That being said, as DMs we should be able to have every NPC interact with the characters.  But that doesn’t have to mean very much at all.  As I mentioned in one of my previous posts, D&D is a lot like Improv.  A such, DMs should always be working on their improvisation skills.  We should always be prepared for unexpected questions from players, and unexpected NPC interation.

This does not mean that every NPC needs to be deep and interesting though.  It just means they need to be able to respond.  If a player says, “Do you know anything about the strange tower to East?”, there’s nothing wrong with Bernice the tavern Wench saying, “Sorry, no.”  NPCs saying no just means the players need to seek information elsewhere, probably from the source you intended.  However, this is something (as per the rules of Improv) I try not to do.  For one thing, it discourages players from interacting with NPCs, and sometimes this can be a bad thing.  It may be difficult for them to always figure out who you want them to talk to, so they may be reluctant to talk to anyone after a while.

Practicing not saying “no” or “I don’t know” will also make you better at improvising in the future.  So what do we do?  One thing we can do is use these NPCs as a guide to help push the PCs in the right direction.  Instead of just saying “no”, perhaps your well-described and buxom Wench can say, “I’ve heard strange stories from Flagellum,” Flagellum being the NPC you actually want the players to talk to.  Or have her reveal a bit of not-so-important information that Flagellum was going to reveal.  Something like, “I’ve seen a man wandering the woods at night over there.”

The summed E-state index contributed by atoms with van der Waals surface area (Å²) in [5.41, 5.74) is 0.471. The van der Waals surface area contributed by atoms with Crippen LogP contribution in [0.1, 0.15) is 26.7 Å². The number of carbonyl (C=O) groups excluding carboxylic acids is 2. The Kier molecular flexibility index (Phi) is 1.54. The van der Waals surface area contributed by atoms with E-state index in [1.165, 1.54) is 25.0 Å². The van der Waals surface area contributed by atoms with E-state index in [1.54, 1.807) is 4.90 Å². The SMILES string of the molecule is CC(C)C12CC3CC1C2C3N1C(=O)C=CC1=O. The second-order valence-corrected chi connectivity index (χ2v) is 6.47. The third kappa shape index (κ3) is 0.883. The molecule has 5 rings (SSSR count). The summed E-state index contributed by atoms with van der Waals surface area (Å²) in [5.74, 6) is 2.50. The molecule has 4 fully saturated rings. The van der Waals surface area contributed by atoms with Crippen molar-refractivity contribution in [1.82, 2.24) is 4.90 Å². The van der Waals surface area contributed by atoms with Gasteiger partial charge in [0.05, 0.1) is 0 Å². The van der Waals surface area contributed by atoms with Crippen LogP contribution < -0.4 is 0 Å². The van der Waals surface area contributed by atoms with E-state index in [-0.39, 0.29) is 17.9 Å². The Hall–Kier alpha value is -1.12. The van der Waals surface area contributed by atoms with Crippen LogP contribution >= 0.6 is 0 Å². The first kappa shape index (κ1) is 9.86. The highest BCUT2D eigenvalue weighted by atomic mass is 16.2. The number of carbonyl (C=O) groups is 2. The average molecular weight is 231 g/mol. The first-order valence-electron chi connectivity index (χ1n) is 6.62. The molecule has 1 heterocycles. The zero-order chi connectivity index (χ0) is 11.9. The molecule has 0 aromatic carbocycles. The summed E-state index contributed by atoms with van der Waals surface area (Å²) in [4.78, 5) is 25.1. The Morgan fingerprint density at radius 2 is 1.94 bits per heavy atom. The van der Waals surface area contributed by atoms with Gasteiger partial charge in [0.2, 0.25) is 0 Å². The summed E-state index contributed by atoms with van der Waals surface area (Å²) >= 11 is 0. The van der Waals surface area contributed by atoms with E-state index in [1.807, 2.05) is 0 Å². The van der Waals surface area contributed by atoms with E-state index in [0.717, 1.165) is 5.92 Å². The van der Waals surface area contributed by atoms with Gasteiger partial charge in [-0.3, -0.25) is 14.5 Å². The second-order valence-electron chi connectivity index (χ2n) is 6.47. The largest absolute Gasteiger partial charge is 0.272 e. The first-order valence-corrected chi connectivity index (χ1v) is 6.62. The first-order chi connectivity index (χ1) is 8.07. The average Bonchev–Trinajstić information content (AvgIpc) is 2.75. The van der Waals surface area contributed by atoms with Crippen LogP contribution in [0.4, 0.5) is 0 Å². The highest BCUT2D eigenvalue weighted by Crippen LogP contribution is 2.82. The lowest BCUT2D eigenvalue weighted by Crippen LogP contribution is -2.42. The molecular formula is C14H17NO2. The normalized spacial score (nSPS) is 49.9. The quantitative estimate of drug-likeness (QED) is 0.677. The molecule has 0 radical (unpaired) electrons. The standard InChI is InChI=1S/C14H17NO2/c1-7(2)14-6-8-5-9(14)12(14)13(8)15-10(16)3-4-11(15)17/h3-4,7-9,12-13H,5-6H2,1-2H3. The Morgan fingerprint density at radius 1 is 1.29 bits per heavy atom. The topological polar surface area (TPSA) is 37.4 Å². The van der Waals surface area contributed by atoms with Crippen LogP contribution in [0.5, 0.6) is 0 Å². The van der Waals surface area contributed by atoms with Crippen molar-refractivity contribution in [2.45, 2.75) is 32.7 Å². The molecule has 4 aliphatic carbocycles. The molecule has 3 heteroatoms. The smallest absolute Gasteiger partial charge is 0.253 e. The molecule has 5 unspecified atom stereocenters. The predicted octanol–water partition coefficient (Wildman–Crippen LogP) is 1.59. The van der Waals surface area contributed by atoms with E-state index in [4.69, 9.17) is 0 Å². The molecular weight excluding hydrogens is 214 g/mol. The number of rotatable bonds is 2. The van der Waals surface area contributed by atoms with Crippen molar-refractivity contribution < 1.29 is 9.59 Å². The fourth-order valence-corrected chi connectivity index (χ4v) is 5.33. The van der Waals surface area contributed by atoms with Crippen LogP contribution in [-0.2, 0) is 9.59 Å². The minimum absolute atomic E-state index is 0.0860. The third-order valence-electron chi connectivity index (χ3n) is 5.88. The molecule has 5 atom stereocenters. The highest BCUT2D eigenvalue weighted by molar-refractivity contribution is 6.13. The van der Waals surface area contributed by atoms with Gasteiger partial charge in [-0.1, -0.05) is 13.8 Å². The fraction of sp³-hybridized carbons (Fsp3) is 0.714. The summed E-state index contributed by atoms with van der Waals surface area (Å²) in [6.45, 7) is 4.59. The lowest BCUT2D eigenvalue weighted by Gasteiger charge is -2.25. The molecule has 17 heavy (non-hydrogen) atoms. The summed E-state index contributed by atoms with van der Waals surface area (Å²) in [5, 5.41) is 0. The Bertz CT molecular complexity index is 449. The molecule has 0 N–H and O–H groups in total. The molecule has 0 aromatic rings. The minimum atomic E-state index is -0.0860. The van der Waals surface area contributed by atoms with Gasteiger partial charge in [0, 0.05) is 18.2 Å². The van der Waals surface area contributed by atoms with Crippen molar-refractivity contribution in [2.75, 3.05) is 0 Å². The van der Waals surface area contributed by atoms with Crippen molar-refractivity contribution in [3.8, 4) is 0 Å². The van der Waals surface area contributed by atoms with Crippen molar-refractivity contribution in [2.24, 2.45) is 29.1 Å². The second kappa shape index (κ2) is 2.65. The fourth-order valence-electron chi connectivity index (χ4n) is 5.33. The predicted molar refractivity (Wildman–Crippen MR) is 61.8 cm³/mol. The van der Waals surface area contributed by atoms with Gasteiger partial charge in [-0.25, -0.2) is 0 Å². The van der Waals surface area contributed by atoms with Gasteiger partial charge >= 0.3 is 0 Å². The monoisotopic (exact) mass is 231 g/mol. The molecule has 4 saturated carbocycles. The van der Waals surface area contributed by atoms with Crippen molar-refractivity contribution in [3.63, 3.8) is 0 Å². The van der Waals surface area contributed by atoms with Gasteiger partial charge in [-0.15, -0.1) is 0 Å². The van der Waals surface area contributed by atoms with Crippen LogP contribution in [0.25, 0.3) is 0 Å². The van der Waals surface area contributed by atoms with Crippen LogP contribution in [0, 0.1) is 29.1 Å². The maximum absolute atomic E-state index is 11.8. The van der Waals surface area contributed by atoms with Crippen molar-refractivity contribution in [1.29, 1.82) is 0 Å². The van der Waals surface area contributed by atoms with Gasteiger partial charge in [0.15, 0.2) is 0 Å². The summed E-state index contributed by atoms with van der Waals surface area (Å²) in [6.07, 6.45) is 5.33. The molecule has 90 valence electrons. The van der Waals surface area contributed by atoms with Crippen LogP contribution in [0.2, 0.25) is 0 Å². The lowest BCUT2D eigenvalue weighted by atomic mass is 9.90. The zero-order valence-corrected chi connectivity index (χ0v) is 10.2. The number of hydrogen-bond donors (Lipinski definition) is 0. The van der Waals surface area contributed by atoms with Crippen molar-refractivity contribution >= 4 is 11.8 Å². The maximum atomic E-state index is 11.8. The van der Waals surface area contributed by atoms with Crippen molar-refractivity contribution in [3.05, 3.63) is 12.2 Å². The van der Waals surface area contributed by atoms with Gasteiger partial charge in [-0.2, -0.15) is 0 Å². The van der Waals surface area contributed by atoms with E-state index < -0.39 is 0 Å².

Lastly, keep in mind that as DMs we have all possible information about our world, so nothing we say can actually be wrong.  Therefore, it’s okay to flat out lie to your players.  There is nothing wrong with NPCs giving PCs incorrect information.  It doesn’t even have to be a lie, it can just be a phony rumor.  This can add more dynamics into the adventure, and might also discourage players from just asking every single person they meet for information.  If they have to wander 5 miles out of their way and accidently slay an innocent old lady because some stupid barkeep listens to the town drunk’s ramblings, than that’s the players own damn fault.  Players should learn to be a little discriminating.

So remember: the improvisational DM is king.  They are capable of handling nearly any situation that comes their way, and this allows for more fluid gameplay and happier players.  Practice your improv, challenge yourself, and have some fun with it, especially if that fun is at the expense of your players.

Torturing Players Because I Can,
The Dungeon Master

PS: I don’t really hate anyone named Bob

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1 Response to Fun With Wenches: NPCs and Improv

  1. Pingback: Everything You Ever Wanted to Know About NPCs | Ask the Dungeon Master